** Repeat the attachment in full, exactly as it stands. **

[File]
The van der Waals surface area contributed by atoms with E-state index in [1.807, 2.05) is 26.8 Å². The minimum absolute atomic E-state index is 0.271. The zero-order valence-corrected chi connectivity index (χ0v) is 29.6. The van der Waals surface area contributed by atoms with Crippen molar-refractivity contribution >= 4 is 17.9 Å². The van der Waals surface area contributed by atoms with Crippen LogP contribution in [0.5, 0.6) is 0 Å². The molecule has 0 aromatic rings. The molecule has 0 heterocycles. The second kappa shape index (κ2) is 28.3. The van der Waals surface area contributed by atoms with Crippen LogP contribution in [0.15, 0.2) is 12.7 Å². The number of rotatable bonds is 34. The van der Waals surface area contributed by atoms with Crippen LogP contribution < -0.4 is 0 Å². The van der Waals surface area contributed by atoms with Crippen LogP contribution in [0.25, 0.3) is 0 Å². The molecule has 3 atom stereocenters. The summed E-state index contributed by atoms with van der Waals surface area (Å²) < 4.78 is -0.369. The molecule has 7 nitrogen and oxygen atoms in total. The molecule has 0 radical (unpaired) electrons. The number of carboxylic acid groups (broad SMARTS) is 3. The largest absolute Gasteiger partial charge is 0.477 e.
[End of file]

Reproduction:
The van der Waals surface area contributed by atoms with E-state index in [1.807, 2.05) is 26.8 Å². The minimum absolute atomic E-state index is 0.271. The zero-order valence-corrected chi connectivity index (χ0v) is 29.6. The van der Waals surface area contributed by atoms with Crippen molar-refractivity contribution >= 4 is 17.9 Å². The van der Waals surface area contributed by atoms with Crippen LogP contribution in [0.5, 0.6) is 0 Å². The molecule has 0 aromatic rings. The molecule has 0 heterocycles. The second kappa shape index (κ2) is 28.3. The van der Waals surface area contributed by atoms with Crippen LogP contribution in [0.15, 0.2) is 12.7 Å². The number of rotatable bonds is 34. The van der Waals surface area contributed by atoms with Crippen LogP contribution < -0.4 is 0 Å². The van der Waals surface area contributed by atoms with Crippen LogP contribution in [0.25, 0.3) is 0 Å². The molecule has 3 atom stereocenters. The summed E-state index contributed by atoms with van der Waals surface area (Å²) < 4.78 is -0.369. The molecule has 7 nitrogen and oxygen atoms in total. The molecule has 0 radical (unpaired) electrons. The number of carboxylic acid groups (broad SMARTS) is 3. The largest absolute Gasteiger partial charge is 0.477 e.